Highlighting Our Community of Leaders: Rebecca Stapel-Wax : Successful Nonprofits

Highlighting Our Community of Leaders

Rebecca Stapel-Wax, Executive Director of SOJOURN

by llinger

Highlighting Our Community of Leaders

Rebecca Stapel-Wax, Executive Director of SOJOURN

by llinger

by llinger

What are you excited about that is going on at SOJOURN this year?

We have a new team member which makes things so interesting. It’s fascinating to see and witness what happens when a new entity is introduced into a small group of people. I also love seeing the changes and the molding to create space and excitement and new opportunities…What’s going on and what’s going to happen is boundless.

What do you want our readers to know about your upcoming event, Purim Off Ponce?

I don’t understand why everybody doesn’t come to this event! It’s on March 11 at The Temple. POP is costumes, food, drink, entertainment, and community. There are just so many layers of joy to this event.

This year’s theme is Xanadu. And while it’s not one of the best movies ever, it’s colorful and has great music and super-duper costumes. This year’s emcee is a person who grew up in an Orthodox Jewish community in Brooklyn, came out as lesbian, and is a comedian. She has charisma and attitude and sweetness all wrapped up in one person. And I cannot wait to see how she engages the 300-person plus community. I’ve also wanted the Atlanta Gay Men’s Chorus joins us for years, and they finally are this year!

Every year we honor somebody. This year I have the unbelievable pleasure of being that person. I was just asking myself, “How am I gonna handle all that joy all at once?” I have people from all throughout my life coming. That’s three and a half hours of constant love and I think it’s gonna be overwhelming. A lot of people don’t get to have this during their life — sometimes they get it after they’re gone. I am so grateful for this — it’s a tribute to my whole family because I wouldn’t be in this place without them.

Visit SOJOURN’s website to learn more about POP!

What is your guilty pleasure?

The “guilty” part is so funny — why is it a “guilty” pleasure? Am I supposed to be ashamed? My utimate pleasure that is giving me so much joy these days — that I’m not ashamed about — is being around babies. Last week was a year since my mother died and I chose to spend the day with my godson. And when my parents were sick and passing, one of my nieces had had a baby. Having children around just gives me hope. There’s such innocence and delight and wonder and excitement and discovery. That’s all the pleasure I need.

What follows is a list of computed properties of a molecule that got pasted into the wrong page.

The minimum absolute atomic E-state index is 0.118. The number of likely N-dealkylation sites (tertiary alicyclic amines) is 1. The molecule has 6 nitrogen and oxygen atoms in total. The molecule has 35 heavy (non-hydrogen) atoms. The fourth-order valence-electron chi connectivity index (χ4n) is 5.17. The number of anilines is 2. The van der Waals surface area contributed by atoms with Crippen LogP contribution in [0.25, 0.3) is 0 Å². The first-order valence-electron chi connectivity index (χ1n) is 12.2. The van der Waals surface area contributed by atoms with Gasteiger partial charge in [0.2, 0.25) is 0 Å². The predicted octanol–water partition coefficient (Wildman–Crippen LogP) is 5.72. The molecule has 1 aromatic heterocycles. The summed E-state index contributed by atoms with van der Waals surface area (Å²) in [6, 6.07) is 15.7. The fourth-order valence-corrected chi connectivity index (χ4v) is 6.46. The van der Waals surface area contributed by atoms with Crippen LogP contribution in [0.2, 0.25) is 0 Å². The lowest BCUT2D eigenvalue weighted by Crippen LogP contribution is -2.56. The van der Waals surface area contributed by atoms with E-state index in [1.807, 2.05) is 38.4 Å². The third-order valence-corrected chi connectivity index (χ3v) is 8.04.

What was the best piece of advice you’ve received?

I think it’s “never give up.” We all have our capacity. I’m thinking about the gym, the work I do, the family members I’ve been estranged from. But there’s just endless possibility. Recently, the weekly Torah portion was about miracles. Miracles were equated from the Sea of Reeds opening so people could get through to the smallpox vaccine (no one could ever have imagined a vaccine in the 1700s or 1800s when people were dying all the time, yet today we have one). So never giving up feels like a happy medium — I push myself past my comfort zone and whatever I achieve beyond it is success.

What have you learned about Board management?

You have to be intentional about who your Board members are. It is so important for us — and for me — to be surrounded by people who are passionate, focused, and interested. And to be surrounded by people who don’t show up to be contentious, but are here to fulfill the mission and are trying to get to “yes.” It’s wonderful to have diversity, but not for diversity’s sake. I’m thrilled about all the forms of diversity we look for at SOJOURN, but not at the expense of the mission. We have to prioritize the mission of the organization. And so we have to make sure that we are intentionally building a Board of people who really want to be there.

How have you set good boundaries between your personal life and your work?

I’m not sure how I operated before the pandemic anymore because I had to become more intentional about taking downtime once I was working from home. But now I have clear boundaries, especially at the end of a week. I practice the Sabbath in a way that feels like I am regenerating so I am not resentful of having to work. I shut off at sundown on Friday through sundown on Saturday. Sometimes I check my email after sundown Saturday and maybe I work on Sunday. But I feel that this separation has been so healthy for me and helped me keep my workspace from seeping and oozing into my home space.


Mission: To empower communities to advance and celebrate gender and sexual diversity across the South.

Vision: A South rooted in belonging, full inclusion, and justice

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